Flexibility is a cornerstone of fitness that is often overlooked, despite the many wonderful advantages of smooth, flexible joints, muscles, ligaments and tendons. Fitness participants are most likely to focus on cardiovascular endurance, muscular strength and endurance and body composition, rather than flexibility, because of the immediate physical feedback of endurance and strength training and the visually positive effects of exercise combined with good nutrition. And yet, without proper flexibility training, we are not truly fit, healthy or well balanced. As fitness professionals, we need to encourage our participants to incorporate flexibility work into their fitness regimens. The best way to convince our fitness participants of the importance of good flexibility is to educate them on the many benefits, both physical and mental, of a conscious stretching program to promote flexibility.
Firstly, good flexibility is essential for healthy posture. Our muscles and their attachments are elastic in nature, and can permanently shorten over time with repeated exercise,work, stress and trauma. Eventually, the natural resting length of the muscles can decrease. Since muscles and their attachments move our bones, or levers, if the muscles become unnaturally shortened, they will pull the bones out of alignment. Postural imbalances can occur, such as Lordosis, Kyphosis and Scoliosis, causing pain and deformity.
Muscles, ligaments and tendons which are chronically shortened due to poor flexibility are prone to injury. Since the Range Of Motion of the joint is compromised by the shortened muscles, or pulleys, the joint will not be able to move through its full Range Of Motion smoothly and efficiently.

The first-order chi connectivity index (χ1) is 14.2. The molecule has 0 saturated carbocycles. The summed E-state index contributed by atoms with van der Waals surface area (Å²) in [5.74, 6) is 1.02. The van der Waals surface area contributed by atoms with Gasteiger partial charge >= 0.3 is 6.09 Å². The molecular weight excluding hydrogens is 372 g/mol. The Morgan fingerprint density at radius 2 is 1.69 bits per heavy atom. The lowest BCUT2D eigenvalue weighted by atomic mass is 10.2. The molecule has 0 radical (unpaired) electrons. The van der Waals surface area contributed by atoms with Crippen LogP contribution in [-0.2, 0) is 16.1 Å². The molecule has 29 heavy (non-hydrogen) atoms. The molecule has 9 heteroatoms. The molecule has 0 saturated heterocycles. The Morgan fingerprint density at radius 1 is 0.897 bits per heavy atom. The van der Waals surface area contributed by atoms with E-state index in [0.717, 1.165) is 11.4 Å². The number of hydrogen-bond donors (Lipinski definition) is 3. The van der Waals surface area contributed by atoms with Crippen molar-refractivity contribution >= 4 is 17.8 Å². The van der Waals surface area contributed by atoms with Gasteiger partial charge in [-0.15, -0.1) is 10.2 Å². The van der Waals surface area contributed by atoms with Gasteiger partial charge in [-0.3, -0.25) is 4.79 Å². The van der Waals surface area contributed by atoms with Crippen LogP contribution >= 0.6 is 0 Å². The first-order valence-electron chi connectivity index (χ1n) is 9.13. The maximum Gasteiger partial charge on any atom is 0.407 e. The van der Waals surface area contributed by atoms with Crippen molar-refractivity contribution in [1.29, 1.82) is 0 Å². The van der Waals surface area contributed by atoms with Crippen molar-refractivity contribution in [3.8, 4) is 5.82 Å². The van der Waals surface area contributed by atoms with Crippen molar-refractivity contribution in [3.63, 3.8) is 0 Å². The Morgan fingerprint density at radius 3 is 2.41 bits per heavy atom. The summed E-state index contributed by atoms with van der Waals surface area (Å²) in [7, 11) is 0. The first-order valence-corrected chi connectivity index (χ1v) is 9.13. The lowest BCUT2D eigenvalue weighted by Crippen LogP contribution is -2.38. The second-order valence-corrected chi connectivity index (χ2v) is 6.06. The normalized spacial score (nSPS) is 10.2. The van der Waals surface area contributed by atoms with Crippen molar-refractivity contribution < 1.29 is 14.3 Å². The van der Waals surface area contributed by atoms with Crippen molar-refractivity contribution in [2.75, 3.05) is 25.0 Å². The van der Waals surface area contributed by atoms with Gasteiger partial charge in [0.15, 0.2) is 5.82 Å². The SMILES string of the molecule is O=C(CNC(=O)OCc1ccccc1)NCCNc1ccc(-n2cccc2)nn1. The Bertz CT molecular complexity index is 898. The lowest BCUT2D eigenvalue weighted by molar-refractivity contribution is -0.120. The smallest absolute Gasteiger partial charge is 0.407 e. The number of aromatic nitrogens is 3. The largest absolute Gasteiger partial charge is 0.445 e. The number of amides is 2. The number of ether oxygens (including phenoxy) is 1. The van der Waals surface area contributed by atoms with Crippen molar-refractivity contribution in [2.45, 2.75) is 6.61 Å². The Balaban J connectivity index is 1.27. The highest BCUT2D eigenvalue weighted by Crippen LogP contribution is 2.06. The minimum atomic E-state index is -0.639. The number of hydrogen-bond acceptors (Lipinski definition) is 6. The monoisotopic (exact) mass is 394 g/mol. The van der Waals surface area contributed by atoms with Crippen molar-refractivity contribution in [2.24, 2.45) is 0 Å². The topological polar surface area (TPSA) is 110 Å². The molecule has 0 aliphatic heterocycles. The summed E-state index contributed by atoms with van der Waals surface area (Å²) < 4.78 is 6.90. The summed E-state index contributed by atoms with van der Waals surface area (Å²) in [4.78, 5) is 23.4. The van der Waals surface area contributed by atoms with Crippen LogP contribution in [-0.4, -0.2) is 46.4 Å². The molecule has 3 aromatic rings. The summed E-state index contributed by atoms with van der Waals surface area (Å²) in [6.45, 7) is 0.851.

A big kick, sliding to homeplate, slipping and falling, or merely picking up your child could tear the rigid muscles, tendons or ligaments causing pain and injury.
Good flexibility improves exercise and sports performance. When joints are able to move easily through their Range Of Motion, running strides become longer, throws become farther and exercise becomes easier. Muscles perform better during exercise and delayed onset muscle soreness diminishes.
Finally, a well maintained stretching program is excellent for relaxation and the mind/body connection. Because of the necessary slow pace of stretching, it allows us to take time out from our hurried, stressful lives. Stretching allows us to make a conscious connection between the physical state of muscular relaxation, and the inner peace associated with mental relaxation. Remaining still and silent both mentally and physically while you stretch, can go a long way to improving your overall outlook on life. Once the body and mind are still, thoughts become freer and more clear, the body is allowed to rest, rejuvenate and release energy, and we can realize the contrast between work and relaxation. Once we experience stillness and relaxation, we can learn to appreciate the work we do in our busy lives.
Kathleen Ekdahl is an AFAA and ACE Certified Fitness Instructor and Personal Trainer with over 12 years experience in fitness and a background in Clinical Research and Cardiovascular Medicine. Kathy is a consultant and presenter for the fitness industry and fitness professionals. Got a question? Ask Kathy now.
Top of page | newellness Home Page | Exercise & Movement | Articles & Opinions
Wellness Web is brought to you by @dventures Online.
© @dventures Online 1998-2002
Last Updated: October 19, 2002